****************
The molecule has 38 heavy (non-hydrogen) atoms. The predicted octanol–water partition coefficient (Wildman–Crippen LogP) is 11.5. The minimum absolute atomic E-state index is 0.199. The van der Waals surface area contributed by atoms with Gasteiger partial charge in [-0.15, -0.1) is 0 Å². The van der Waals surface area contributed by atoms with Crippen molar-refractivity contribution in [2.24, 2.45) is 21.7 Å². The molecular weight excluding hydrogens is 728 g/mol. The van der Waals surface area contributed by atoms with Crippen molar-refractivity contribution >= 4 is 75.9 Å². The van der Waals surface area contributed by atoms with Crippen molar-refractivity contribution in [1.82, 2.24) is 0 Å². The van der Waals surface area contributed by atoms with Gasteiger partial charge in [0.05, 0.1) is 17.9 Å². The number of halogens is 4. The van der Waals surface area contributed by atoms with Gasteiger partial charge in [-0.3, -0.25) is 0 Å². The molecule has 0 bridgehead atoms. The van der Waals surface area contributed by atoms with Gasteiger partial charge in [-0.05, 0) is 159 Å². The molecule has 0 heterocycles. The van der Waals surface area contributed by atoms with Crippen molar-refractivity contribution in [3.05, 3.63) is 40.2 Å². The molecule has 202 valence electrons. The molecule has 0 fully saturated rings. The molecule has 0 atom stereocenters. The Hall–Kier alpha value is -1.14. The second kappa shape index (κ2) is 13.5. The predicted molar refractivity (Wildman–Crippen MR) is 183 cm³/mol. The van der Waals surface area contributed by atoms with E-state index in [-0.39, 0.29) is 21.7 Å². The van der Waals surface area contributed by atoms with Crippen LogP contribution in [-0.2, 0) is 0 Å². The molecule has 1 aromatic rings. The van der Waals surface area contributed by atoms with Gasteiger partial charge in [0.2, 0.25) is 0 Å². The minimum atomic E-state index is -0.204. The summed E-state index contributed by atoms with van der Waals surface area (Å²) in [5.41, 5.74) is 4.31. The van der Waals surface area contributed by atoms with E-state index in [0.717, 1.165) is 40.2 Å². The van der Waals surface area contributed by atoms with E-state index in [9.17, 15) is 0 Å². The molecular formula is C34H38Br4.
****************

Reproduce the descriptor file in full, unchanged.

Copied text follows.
The molecule has 38 heavy (non-hydrogen) atoms. The predicted octanol–water partition coefficient (Wildman–Crippen LogP) is 11.5. The minimum absolute atomic E-state index is 0.199. The van der Waals surface area contributed by atoms with Gasteiger partial charge in [-0.15, -0.1) is 0 Å². The van der Waals surface area contributed by atoms with Crippen molar-refractivity contribution in [2.24, 2.45) is 21.7 Å². The molecular weight excluding hydrogens is 728 g/mol. The van der Waals surface area contributed by atoms with Crippen molar-refractivity contribution >= 4 is 75.9 Å². The van der Waals surface area contributed by atoms with Crippen molar-refractivity contribution in [1.82, 2.24) is 0 Å². The van der Waals surface area contributed by atoms with Gasteiger partial charge in [0.05, 0.1) is 17.9 Å². The number of halogens is 4. The van der Waals surface area contributed by atoms with Gasteiger partial charge in [-0.3, -0.25) is 0 Å². The molecule has 0 bridgehead atoms. The van der Waals surface area contributed by atoms with Gasteiger partial charge in [-0.05, 0) is 159 Å². The molecule has 0 heterocycles. The van der Waals surface area contributed by atoms with Crippen molar-refractivity contribution in [3.05, 3.63) is 40.2 Å². The molecule has 202 valence electrons. The molecule has 0 fully saturated rings. The molecule has 0 atom stereocenters. The Hall–Kier alpha value is -1.14. The second kappa shape index (κ2) is 13.5. The predicted molar refractivity (Wildman–Crippen MR) is 183 cm³/mol. The van der Waals surface area contributed by atoms with E-state index in [-0.39, 0.29) is 21.7 Å². The van der Waals surface area contributed by atoms with Crippen LogP contribution in [-0.2, 0) is 0 Å². The molecule has 1 aromatic rings. The van der Waals surface area contributed by atoms with Gasteiger partial charge in [0.2, 0.25) is 0 Å². The minimum atomic E-state index is -0.204. The summed E-state index contributed by atoms with van der Waals surface area (Å²) in [5.41, 5.74) is 4.31. The van der Waals surface area contributed by atoms with E-state index in [0.717, 1.165) is 40.2 Å². The van der Waals surface area contributed by atoms with E-state index in [9.17, 15) is 0 Å². The molecular formula is C34H38Br4.